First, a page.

What about our Racist Relatives

Submitted by Adrian on

Over the last couple of years of “Continuing the Conversation” and other meetings I have listened to the concerns of many when it comes to family and friends who have less than loving attitudes about people not like themselves.  I will admit to not having a lot of experience with this (except for those who, through business interactions, made it clear they had no problem with “screwing me over” because of my race, but would attribute it to other “excuses”). Pizza and Social Justice has tried to find ways to help our members deal with these kinds of people.  We have viewed a number of videos that tell the story of others who have had success in HELPING people make profound changes in the way they see others, and in how they relate to people who are different from themselves.  In reviewing these videos there were some elements that were similar.

Wedding – May 9, 1982

Submitted by Adrian on

Well folks, 36 years ago today, I remember picking up my soon-to-be and going to the florist to pick up flowers to take to our soon-to-be wedding. We were standing there with a room full of last minute Mother’s Day Flower purchasers. I remember Nancy speaking up from the back of the line informing everyone that were were there to pick up the flowers we had reserved for our wedding. Like the red sea parting for Moses, all the guys separated so we could go to the counter pick up our flowers.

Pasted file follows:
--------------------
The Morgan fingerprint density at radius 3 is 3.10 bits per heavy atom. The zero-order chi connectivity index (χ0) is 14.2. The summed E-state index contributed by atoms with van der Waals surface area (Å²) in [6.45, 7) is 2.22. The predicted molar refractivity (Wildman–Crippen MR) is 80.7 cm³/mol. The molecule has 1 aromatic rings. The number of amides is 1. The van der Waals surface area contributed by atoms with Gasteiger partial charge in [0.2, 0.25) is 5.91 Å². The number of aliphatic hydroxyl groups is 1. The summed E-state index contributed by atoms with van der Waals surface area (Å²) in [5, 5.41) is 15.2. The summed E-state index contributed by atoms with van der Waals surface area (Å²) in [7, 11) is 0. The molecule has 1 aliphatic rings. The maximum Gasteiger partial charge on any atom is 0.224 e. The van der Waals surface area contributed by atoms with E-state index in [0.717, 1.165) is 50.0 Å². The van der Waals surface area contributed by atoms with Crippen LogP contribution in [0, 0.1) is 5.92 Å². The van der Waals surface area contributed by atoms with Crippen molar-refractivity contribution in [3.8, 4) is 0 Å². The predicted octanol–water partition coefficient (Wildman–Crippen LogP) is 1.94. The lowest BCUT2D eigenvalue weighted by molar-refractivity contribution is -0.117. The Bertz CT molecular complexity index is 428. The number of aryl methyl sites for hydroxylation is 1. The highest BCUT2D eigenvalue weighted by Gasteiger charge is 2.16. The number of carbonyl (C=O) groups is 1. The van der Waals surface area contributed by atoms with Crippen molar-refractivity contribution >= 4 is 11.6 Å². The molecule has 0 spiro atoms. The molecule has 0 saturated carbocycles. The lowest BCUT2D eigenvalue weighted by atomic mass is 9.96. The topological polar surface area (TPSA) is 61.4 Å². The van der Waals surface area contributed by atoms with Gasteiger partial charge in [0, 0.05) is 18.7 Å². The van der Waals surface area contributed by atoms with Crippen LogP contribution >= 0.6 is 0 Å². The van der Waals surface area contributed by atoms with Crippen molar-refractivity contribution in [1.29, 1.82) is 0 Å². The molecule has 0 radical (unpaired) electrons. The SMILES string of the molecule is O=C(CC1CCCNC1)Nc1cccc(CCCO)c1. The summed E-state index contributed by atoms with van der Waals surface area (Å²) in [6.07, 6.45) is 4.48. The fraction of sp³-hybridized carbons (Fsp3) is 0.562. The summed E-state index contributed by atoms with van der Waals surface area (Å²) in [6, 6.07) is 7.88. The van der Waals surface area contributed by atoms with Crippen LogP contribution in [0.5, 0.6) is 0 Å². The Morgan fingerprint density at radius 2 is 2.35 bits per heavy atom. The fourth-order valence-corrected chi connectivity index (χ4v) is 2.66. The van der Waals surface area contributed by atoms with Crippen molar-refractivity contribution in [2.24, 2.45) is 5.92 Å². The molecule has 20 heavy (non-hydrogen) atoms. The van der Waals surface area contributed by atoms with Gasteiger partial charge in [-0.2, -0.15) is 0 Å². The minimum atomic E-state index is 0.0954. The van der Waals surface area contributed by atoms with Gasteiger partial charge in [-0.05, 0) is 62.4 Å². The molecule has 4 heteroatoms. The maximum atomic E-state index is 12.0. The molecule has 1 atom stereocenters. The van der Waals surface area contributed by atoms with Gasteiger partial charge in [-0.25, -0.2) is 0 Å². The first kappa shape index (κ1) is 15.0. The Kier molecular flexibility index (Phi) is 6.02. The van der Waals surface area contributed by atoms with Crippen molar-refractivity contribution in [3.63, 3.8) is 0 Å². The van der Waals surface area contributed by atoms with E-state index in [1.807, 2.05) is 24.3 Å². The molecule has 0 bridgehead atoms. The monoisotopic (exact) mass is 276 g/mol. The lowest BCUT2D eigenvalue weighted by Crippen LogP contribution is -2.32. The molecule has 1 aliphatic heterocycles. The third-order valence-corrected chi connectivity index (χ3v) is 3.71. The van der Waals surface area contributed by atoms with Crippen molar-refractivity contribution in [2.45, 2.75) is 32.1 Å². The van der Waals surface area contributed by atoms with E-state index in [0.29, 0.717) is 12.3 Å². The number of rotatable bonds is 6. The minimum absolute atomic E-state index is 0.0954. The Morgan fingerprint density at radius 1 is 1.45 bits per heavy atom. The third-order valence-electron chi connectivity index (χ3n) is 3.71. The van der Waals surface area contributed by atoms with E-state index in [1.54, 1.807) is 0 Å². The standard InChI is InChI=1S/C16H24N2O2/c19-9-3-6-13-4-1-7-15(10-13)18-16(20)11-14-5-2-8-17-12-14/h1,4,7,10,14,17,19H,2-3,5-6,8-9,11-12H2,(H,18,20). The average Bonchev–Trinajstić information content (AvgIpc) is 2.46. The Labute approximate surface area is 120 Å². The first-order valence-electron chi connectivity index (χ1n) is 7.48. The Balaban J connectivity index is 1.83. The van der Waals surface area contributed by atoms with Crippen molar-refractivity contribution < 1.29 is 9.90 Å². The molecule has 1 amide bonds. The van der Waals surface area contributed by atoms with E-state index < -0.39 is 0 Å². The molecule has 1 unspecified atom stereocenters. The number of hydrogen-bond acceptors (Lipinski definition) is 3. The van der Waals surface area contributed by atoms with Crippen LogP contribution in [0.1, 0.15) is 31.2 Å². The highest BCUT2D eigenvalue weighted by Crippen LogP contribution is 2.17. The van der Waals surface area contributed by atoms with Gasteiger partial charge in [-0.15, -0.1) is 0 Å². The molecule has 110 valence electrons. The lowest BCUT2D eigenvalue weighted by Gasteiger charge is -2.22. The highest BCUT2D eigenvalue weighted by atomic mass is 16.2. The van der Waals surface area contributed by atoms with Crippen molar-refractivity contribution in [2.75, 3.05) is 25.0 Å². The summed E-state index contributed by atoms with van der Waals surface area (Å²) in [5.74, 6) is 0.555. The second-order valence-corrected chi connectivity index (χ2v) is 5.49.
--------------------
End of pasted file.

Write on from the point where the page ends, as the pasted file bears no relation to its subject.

Once we were outside of Foundation Hall at the Bahá’í House of Worship I was amazed at all the people who were there to witness today’s event. I remember being in a daze throughout the ceremony but I do remember distinctly that I did not fumble my Bahá’í Wedding Vow “We will all, verily, abide by the Will of God” (which did concern me a great deal because I have never been comfortable speaking while the world was watching).

Thoughts on Personalizing Diversity

Submitted by Adrian on

Today, before work, I went out for breakfast and while there a fairly large group of people came in.  I was not sure as to their ethnic background but I am somewhat sure that they were of Muslim background (the restaurant is across the street from a Mosque). As I watched them I was taken with a "spirit" that seemed to emanate from them and that got me to thinking about some of my attitudes.

As an African American, born here in the U. S. and raised in a society that is slow to accept minorities I got to thinking about some of the difficulties and barriers they face as immigrants. I am aware that it is not easy for them, leaving their homeland, and coming here to make a fresh start, and create a new life. I put myself in their shoes and realize how hard that can be and this is something I had not thought about before.